Aspen trees (Populus tremuloides) are a graceful and striking addition to your backyard with their pale bark and “quaking” leaves. Planting a young aspen is inexpensive and easy if you transplant root suckers to propagate the trees, but you can also buy young aspen grown from seed. If you are interested in aspens, read on for information about when to plant aspen saplings and how to plant aspen saplings.
Planting a Young Aspen
The easiest method of starting young aspen trees is vegetative propagation by means of root cuttings. Aspens do all the work for you, producing young plants from their roots. To “harvest” these saplings, you cut off the root suckers, dig them out, and transplant them. Aspens also propagate with seeds, although this is a much more difficult process. If you are able to grow seedlings or buy some, aspen seedling transplants will be virtually the same as root sucker transplants.
When to Plant Aspen Saplings
If you are planting a young aspen, you’ll need to know when to plant aspen saplings. The best time is spring, after the chance of frost is passed. If you live in a warm area in a hardiness zone higher than zone 7, you should transplant aspens in early spring. An aspen seedling transplant in spring gives the young aspen ample time to establish a healthy root system. It will need a working root system to make it through the hot summer months.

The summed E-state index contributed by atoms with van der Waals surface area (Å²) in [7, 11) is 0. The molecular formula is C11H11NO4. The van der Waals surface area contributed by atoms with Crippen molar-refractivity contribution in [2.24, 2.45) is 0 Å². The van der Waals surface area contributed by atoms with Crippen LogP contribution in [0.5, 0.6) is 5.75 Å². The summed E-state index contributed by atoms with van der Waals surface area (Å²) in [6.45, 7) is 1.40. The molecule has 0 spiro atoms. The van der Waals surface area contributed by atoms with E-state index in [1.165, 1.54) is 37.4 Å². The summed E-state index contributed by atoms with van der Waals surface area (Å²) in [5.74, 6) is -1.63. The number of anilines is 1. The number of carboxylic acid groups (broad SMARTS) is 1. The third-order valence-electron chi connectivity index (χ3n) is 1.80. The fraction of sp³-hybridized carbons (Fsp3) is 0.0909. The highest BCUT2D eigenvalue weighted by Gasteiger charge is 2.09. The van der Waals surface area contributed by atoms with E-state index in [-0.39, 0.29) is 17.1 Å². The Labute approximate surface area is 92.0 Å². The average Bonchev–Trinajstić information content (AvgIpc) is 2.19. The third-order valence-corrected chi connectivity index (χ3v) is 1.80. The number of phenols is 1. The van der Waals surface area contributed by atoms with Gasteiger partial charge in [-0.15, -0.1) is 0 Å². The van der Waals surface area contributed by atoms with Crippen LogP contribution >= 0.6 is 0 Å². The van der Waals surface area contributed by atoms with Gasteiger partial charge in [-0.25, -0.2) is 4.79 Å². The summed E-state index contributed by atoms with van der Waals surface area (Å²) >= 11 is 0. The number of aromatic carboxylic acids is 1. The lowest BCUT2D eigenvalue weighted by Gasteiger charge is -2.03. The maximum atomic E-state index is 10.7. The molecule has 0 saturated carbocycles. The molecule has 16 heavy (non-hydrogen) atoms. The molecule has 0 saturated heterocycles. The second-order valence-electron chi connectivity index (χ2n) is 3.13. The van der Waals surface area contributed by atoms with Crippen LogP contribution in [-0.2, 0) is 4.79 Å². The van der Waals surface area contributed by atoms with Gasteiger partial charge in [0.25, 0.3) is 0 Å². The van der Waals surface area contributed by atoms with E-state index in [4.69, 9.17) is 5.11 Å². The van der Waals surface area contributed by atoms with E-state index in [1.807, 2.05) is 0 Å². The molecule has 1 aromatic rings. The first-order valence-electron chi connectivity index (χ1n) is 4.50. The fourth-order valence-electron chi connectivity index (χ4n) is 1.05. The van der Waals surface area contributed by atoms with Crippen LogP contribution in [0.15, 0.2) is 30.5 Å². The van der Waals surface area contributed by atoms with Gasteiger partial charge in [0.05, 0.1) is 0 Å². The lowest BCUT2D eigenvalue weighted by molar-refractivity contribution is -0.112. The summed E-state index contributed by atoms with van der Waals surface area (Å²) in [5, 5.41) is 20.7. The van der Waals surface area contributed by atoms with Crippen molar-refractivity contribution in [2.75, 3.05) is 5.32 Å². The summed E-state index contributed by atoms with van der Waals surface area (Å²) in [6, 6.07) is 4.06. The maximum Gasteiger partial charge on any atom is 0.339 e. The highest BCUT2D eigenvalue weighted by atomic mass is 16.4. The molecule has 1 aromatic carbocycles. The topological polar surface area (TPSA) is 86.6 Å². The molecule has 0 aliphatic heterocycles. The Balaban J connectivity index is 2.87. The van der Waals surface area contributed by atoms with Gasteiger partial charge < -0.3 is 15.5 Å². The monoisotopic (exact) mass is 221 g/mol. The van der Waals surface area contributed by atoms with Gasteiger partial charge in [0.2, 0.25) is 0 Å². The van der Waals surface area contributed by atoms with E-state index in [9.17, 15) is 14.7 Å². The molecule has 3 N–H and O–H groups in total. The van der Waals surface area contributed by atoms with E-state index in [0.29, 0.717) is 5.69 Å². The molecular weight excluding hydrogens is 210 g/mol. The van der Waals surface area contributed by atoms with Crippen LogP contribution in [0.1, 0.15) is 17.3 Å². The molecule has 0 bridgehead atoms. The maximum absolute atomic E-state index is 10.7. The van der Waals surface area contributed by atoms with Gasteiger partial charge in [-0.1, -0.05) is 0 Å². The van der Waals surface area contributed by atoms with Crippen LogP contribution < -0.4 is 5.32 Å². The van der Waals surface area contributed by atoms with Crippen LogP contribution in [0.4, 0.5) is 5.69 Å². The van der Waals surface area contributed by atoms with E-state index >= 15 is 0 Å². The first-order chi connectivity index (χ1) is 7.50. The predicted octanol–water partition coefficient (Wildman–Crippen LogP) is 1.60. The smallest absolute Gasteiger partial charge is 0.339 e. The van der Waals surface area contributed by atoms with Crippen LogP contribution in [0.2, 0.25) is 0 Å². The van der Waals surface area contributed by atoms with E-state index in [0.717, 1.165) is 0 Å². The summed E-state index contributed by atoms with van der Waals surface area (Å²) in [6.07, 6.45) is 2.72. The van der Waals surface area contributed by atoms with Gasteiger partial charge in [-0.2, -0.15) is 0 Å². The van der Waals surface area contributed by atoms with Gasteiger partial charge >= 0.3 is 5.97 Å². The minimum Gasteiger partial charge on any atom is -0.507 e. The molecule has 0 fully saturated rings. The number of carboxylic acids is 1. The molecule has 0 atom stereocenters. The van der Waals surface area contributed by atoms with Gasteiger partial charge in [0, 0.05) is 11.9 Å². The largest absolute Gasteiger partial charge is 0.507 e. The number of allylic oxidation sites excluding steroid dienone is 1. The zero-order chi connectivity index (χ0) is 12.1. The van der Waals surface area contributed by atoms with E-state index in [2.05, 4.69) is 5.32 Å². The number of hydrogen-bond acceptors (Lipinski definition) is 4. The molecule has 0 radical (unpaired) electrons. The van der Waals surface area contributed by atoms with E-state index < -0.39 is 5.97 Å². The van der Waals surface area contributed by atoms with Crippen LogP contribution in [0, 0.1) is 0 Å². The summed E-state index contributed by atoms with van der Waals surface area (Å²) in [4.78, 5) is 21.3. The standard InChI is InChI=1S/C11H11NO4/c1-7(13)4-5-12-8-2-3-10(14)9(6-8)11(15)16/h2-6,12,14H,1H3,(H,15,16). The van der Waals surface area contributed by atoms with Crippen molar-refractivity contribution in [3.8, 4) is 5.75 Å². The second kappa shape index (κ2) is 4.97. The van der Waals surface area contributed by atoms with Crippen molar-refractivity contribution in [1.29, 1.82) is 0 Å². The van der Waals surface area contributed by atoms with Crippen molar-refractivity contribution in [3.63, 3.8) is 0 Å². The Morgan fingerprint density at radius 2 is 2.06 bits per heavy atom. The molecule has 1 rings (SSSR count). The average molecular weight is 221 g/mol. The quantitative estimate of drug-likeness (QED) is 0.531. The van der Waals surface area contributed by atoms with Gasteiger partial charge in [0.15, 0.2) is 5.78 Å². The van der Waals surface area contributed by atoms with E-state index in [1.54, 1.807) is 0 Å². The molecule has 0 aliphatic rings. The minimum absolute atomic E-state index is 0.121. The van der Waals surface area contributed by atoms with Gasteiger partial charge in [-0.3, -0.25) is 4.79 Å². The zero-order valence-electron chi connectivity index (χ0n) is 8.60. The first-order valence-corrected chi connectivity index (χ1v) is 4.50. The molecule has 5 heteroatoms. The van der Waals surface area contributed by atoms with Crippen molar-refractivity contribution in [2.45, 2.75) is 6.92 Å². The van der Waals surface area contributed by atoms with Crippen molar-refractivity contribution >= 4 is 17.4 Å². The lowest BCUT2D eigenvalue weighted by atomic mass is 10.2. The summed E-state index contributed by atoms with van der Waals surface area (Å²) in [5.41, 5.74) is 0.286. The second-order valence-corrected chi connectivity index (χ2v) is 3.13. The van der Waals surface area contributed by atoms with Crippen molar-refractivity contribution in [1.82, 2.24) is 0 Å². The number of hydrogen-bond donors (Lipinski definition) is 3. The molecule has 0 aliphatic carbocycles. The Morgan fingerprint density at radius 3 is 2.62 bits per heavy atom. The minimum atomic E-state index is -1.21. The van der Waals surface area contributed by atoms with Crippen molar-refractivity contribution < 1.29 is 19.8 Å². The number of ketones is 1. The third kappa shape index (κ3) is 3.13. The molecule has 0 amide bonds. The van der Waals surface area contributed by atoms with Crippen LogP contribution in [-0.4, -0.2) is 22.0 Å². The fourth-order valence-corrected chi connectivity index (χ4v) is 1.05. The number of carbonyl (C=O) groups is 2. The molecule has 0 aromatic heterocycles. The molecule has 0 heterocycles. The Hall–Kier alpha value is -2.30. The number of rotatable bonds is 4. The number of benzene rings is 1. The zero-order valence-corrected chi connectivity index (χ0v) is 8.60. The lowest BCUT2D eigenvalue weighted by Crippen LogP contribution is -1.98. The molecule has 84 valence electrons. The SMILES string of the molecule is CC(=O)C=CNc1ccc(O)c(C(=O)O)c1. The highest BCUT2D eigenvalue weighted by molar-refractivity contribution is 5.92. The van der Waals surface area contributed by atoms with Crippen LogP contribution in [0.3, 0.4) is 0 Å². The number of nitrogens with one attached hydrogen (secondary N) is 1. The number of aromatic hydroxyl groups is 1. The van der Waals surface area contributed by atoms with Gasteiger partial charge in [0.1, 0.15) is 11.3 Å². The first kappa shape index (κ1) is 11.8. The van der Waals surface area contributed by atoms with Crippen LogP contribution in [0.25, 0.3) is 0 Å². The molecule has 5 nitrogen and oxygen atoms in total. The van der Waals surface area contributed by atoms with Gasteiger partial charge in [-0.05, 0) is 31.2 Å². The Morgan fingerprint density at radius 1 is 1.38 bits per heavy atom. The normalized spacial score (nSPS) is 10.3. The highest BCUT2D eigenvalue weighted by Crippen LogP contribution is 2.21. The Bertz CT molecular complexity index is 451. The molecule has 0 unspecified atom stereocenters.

How to Plant Aspen Saplings
First, pick a good site for your young tree. Keep it well away from your home’s foundation, sewer/water pipes, and 10 feet (3 m.) away from other trees. When you are planting a young aspen, you’ll want to position the tree in a spot with sun, either direct sun or partial sun. Remove weeds and grasses in a 3 foot (1 m.) area around the tree. Break up the soil down to 15 inches (38 cm.) below the planting site. Amend the soil with organic compost. Work sand into the mix as well if drainage is poor. Dig a hole in the worked soil for the seedling's or sapling’s root ball. Position the young aspen in the hole and fill in around it with extruded soil. Water it well and firm the soil around it. You’ll need to keep watering the young aspen for the entire first growing season. As the tree matures, you’ll have to irrigate during dry spells, particularly in hot weather.
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Teo Spengler has been gardening for 30 years. She is a docent at the San Francisco Botanical Garden. Her passion is trees, 250 of which she has planted on her land in France.
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